Conducting DNA Testing
DNA testing can be performed on a variety of samples. The sample submitted to the laboratory by your veterinarian will depend on the test being performed. If the test is looking for a mutation in your cat’s DNA as the cause of a disease, cardiomyopathy, for example, the sample must contain your cat’s DNA. Cheek swabs and blood samples are typically submitted for this type of test. If your veterinarian is looking for an infectious organism, the site of the infection might be sampled. A conjunctival swab can be used to detect feline upper respiratory viruses; feces can be used to identify the causative agent of diarrhea. Some tumors carry genetic mutations and the actual tumor sample is submitted to the laboratory to identify the mutation and the type of tumor.

Meet Purebred Cats
To meet all the purebred cats I have highlighted in the blog and more, join us at the 2011 AKC Meet the Breeds show at New York City’s Javits Center on November 19-20.  Billed as an event where families can meet 160 dog breeds and over 50 cat breeds, the event promises to have something for everyone. Don’t miss this great opportunity to meet wonderful purebred cats, ask questions about them, and learn which one is the best one for your family. Stop by the Animal Medical Center booth to say hi! You can meet some of the staff and veterinarians who work with us and ask questions about your cat’s health.

Image: Elizabeth and Moby. See adorable purebred cats like these at AKC Meet the Breeds®
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This may also be found in the “Tales from the Pet Clinic” blog on WebMD.com.

For over a century, The Animal Medical Center has been a national leader in animal health care, known for its expertise, innovation and success in providing routine, specialty and emergency medical care for companion animals. Thanks in part to the enduring generosity of donors, The AMC is also known for its outstanding teaching, research and compassionate community funds. Please help us to continue these efforts. Send your contribution to: The Animal Medical Center, 510 East 62nd Street, New York, NY 10065. For more information, visit www.amcny.org. To make an appointment, please call 212.838.7053.


Everything Old is New Again: Plague and Leprosy

July 7, 2011

Nine banded armadillo, which can carry leprosy, seen in Brooklyn’s DUMBO neighborhood at modern:ANTHOLOGY.

Last week there were two very interesting stories in the news about the intersection between people and animals. Both reported on diseases we rarely hear about anymore: plague and leprosy.

Leprosy is the older disease and has been reported since Biblical times. The first reported epidemic of plague occurred somewhat later, in the 6th or 7th century. Bubonic plague, or the Black Death, was the scourge of the Middle Ages.

Plague is an infectious disease caused by the bacteria Yesinia pestis. The usual source of Y. pestis is the rat flea, but hunting pets can contract the plague from eating infected rodents or rabbits. Even though Y. pestis is predominantly found in California, Utah, New Mexico, Arizona and Nevada, cases can be seen throughout the country if a human or pet travels to one of these areas and contracts the disease before they return home. An infected pet can, in turn, infect humans. The possibility of plague transmission is one reason prairie dogs may not make the best pets.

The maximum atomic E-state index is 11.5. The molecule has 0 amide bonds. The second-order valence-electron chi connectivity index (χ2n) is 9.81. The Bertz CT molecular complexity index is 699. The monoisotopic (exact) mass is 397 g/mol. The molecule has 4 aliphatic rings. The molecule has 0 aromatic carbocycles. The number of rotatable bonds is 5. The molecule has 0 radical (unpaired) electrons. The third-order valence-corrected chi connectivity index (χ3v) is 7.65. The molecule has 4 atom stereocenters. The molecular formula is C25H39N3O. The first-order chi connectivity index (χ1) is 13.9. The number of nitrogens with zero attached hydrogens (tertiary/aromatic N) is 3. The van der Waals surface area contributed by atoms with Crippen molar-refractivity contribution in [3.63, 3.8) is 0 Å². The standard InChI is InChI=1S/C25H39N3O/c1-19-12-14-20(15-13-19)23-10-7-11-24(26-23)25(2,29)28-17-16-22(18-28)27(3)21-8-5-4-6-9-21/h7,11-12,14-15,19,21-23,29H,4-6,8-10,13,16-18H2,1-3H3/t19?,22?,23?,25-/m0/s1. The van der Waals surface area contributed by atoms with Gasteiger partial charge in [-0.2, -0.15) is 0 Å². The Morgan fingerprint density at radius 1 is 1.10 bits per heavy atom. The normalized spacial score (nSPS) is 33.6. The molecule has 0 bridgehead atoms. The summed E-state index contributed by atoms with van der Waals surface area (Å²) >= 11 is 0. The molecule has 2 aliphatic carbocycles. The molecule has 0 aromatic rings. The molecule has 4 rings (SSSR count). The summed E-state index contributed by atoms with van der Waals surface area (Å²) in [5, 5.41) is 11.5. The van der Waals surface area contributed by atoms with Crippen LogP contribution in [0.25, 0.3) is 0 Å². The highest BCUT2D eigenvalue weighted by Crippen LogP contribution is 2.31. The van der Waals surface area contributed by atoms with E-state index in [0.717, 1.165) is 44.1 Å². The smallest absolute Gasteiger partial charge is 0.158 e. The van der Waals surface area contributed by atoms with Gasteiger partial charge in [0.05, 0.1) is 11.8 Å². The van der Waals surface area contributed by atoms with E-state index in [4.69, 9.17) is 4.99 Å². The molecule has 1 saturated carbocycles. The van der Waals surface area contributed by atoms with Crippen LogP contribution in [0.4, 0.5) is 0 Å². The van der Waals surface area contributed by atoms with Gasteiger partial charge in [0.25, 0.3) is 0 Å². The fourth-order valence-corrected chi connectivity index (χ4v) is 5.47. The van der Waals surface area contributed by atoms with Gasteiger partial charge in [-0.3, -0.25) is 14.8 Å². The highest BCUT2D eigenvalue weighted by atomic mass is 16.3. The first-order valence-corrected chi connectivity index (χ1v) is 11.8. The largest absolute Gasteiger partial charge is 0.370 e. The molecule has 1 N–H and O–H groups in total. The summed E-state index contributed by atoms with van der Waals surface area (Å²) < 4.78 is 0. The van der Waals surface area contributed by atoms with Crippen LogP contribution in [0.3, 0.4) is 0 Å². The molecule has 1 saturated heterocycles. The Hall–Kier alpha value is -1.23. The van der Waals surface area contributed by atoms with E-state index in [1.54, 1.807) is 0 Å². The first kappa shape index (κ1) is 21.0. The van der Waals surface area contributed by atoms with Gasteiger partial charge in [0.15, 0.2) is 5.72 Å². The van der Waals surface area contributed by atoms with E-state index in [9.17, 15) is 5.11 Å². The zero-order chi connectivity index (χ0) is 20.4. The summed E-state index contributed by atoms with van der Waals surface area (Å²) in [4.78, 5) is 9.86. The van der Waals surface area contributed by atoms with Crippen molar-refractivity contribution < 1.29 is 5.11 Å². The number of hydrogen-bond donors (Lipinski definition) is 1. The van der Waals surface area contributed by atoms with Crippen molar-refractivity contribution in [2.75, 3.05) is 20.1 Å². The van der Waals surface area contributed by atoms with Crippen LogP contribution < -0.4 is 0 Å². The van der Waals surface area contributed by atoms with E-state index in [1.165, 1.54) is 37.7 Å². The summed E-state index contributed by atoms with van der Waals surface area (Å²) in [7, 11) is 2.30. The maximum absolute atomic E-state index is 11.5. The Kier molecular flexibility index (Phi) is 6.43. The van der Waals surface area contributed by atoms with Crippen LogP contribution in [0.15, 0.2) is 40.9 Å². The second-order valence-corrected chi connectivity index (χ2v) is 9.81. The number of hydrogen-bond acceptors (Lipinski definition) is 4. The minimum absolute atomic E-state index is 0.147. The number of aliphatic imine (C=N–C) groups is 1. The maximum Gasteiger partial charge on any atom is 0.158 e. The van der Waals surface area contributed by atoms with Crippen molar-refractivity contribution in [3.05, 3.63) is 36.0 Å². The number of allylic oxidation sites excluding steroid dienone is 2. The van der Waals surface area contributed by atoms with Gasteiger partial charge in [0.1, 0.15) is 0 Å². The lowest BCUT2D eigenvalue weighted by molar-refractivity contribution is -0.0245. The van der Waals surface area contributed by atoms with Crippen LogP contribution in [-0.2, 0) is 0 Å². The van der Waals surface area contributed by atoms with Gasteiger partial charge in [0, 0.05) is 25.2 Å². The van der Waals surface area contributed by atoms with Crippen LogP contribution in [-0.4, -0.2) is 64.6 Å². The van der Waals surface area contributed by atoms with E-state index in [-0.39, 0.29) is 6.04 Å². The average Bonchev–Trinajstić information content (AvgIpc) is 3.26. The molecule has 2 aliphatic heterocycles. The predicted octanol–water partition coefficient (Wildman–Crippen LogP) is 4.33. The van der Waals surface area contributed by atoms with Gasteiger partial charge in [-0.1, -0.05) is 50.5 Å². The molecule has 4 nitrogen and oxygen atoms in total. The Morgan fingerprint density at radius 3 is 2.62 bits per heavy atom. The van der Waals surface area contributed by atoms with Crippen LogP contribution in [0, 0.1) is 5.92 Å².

The name bubonic comes from the word bubo, which is a fancy word for enlarged lymph node. Wikipedia shows an illumination from a medieval Bible of sinners afflicted with buboes.

Both humans and pets with bubonic plague have enlarged lymph nodes, which are painful. Fever, malaise and non–specific flu-like symptoms are typical for plague in both humans and pets. Although last week’s plague case occurred in a dog, in general, cats are more susceptible to plague than dogs.

Leprosy was in the news too; not because of a sick dog or cat, but because of armadillos. Those prehistoric-looking armored mammals carry the leprosy bacteria, Mycobacterium leprae. Most leprosy cases occur outside the United States, but cases occur in people who have not traveled outside the USA. This finding puzzled researchers until the DNA of the M. leprae was studied. Both armadillos and humans infected with M. leprae in the USA share the same unique strain of the bacteria. This bacterium is different from the strain of M. leprae found outside the USA. The New England Journal of Medicine article concluded humans can contract leprosy from infected armadillos.

To help protect yourself and your pet from contracting diseases of wildlife:

  • Keep your pet leashed or indoors to prevent contact with wild animals which can cause serious diseases.
  • Never approach, pet or handle wildlife even if they are acting friendly.
  • If your pet is sick, always tell your veterinarian where your pet has traveled and do the same when you visit your physician. It may be just the perfect clue to the diagnosis.

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This may also be found in the “Tales from the Pet Clinic” blog on WebMD.com.

For over a century, The Animal Medical Center has been a national leader in animal health care, known for its expertise, innovation and success in providing routine, specialty and emergency medical care for companion animals. Thanks in part to the enduring generosity of donors, The AMC is also known for its outstanding teaching, research and compassionate community funds. Please help us to continue these efforts. Send your contribution to: The Animal Medical Center, 510 East 62nd Street, New York, NY 10065. For more information, visit www.amcny.org. To make an appointment, please call 212.838.7053.